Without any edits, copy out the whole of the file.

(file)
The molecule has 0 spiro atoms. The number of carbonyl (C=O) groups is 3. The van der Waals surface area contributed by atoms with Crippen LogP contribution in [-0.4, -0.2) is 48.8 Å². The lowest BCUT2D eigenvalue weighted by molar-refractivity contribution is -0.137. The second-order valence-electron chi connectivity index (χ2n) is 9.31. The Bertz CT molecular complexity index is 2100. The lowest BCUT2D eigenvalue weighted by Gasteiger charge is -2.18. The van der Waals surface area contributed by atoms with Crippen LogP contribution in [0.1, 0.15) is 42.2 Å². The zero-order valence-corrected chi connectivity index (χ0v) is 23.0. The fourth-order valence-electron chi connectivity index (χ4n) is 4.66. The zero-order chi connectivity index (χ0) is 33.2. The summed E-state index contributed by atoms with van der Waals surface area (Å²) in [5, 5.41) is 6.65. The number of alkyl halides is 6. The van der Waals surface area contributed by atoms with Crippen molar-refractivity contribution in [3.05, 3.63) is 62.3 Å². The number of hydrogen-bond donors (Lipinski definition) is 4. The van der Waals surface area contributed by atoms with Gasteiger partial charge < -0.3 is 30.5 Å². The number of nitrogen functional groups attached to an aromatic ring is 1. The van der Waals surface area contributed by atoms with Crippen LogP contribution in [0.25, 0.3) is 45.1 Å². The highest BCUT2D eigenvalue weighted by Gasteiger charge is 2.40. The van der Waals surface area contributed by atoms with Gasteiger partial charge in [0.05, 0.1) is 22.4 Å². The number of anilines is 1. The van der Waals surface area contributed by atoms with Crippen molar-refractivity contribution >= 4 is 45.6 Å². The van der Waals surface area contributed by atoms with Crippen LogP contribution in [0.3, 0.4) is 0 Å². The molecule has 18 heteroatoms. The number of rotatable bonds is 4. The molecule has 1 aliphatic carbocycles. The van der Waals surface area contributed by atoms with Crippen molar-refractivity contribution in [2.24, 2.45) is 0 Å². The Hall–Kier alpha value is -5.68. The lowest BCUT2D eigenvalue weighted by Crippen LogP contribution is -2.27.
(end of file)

The molecule has 0 spiro atoms. The number of carbonyl (C=O) groups is 3. The van der Waals surface area contributed by atoms with Crippen LogP contribution in [-0.4, -0.2) is 48.8 Å². The lowest BCUT2D eigenvalue weighted by molar-refractivity contribution is -0.137. The second-order valence-electron chi connectivity index (χ2n) is 9.31. The Bertz CT molecular complexity index is 2100. The lowest BCUT2D eigenvalue weighted by Gasteiger charge is -2.18. The van der Waals surface area contributed by atoms with Crippen LogP contribution in [0.1, 0.15) is 42.2 Å². The zero-order valence-corrected chi connectivity index (χ0v) is 23.0. The fourth-order valence-electron chi connectivity index (χ4n) is 4.66. The zero-order chi connectivity index (χ0) is 33.2. The summed E-state index contributed by atoms with van der Waals surface area (Å²) in [5, 5.41) is 6.65. The number of alkyl halides is 6. The van der Waals surface area contributed by atoms with Crippen molar-refractivity contribution in [3.05, 3.63) is 62.3 Å². The number of hydrogen-bond donors (Lipinski definition) is 4. The van der Waals surface area contributed by atoms with Gasteiger partial charge < -0.3 is 30.5 Å². The number of nitrogen functional groups attached to an aromatic ring is 1. The van der Waals surface area contributed by atoms with Crippen LogP contribution in [0.25, 0.3) is 45.1 Å². The highest BCUT2D eigenvalue weighted by Gasteiger charge is 2.40. The van der Waals surface area contributed by atoms with Gasteiger partial charge in [0.05, 0.1) is 22.4 Å². The number of anilines is 1. The van der Waals surface area contributed by atoms with Crippen molar-refractivity contribution >= 4 is 45.6 Å². The van der Waals surface area contributed by atoms with Crippen LogP contribution in [0.3, 0.4) is 0 Å². The molecule has 18 heteroatoms. The number of rotatable bonds is 4. The molecule has 1 aliphatic carbocycles. The van der Waals surface area contributed by atoms with Crippen molar-refractivity contribution in [2.24, 2.45) is 0 Å². The Hall–Kier alpha value is -5.68. The lowest BCUT2D eigenvalue weighted by Crippen LogP contribution is -2.27.